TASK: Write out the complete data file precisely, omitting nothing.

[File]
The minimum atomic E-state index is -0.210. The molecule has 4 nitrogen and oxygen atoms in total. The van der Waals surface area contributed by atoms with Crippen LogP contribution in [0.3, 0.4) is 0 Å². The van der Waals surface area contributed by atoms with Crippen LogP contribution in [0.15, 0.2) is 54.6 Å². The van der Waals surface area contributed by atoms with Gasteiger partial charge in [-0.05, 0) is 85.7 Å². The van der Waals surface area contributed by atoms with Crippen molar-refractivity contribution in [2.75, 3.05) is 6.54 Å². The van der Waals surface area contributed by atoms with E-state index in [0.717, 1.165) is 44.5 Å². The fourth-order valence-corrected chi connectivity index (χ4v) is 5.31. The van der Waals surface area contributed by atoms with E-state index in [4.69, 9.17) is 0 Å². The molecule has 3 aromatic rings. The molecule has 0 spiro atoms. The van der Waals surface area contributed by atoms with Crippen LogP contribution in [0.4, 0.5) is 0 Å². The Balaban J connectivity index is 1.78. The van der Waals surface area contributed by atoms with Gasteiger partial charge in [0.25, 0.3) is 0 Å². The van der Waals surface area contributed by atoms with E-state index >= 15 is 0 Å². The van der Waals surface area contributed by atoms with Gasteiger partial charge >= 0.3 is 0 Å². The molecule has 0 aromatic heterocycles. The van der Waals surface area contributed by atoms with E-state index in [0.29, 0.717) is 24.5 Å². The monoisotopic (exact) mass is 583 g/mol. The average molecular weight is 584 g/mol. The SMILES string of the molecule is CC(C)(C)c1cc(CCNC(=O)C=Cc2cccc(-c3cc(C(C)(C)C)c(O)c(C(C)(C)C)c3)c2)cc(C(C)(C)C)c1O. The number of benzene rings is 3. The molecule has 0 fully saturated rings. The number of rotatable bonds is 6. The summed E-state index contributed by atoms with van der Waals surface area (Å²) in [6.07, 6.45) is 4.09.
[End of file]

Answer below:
The minimum atomic E-state index is -0.210. The molecule has 4 nitrogen and oxygen atoms in total. The van der Waals surface area contributed by atoms with Crippen LogP contribution in [0.3, 0.4) is 0 Å². The van der Waals surface area contributed by atoms with Crippen LogP contribution in [0.15, 0.2) is 54.6 Å². The van der Waals surface area contributed by atoms with Gasteiger partial charge in [-0.05, 0) is 85.7 Å². The van der Waals surface area contributed by atoms with Crippen molar-refractivity contribution in [2.75, 3.05) is 6.54 Å². The van der Waals surface area contributed by atoms with E-state index in [0.717, 1.165) is 44.5 Å². The fourth-order valence-corrected chi connectivity index (χ4v) is 5.31. The van der Waals surface area contributed by atoms with E-state index in [4.69, 9.17) is 0 Å². The molecule has 3 aromatic rings. The molecule has 0 spiro atoms. The van der Waals surface area contributed by atoms with Crippen LogP contribution in [0.4, 0.5) is 0 Å². The Balaban J connectivity index is 1.78. The van der Waals surface area contributed by atoms with Gasteiger partial charge in [0.25, 0.3) is 0 Å². The van der Waals surface area contributed by atoms with E-state index >= 15 is 0 Å². The van der Waals surface area contributed by atoms with Gasteiger partial charge >= 0.3 is 0 Å². The molecule has 0 aromatic heterocycles. The van der Waals surface area contributed by atoms with E-state index in [0.29, 0.717) is 24.5 Å². The monoisotopic (exact) mass is 583 g/mol. The average molecular weight is 584 g/mol. The SMILES string of the molecule is CC(C)(C)c1cc(CCNC(=O)C=Cc2cccc(-c3cc(C(C)(C)C)c(O)c(C(C)(C)C)c3)c2)cc(C(C)(C)C)c1O. The number of benzene rings is 3. The molecule has 0 fully saturated rings. The number of rotatable bonds is 6. The summed E-state index contributed by atoms with van der Waals surface area (Å²) in [6.07, 6.45) is 4.09.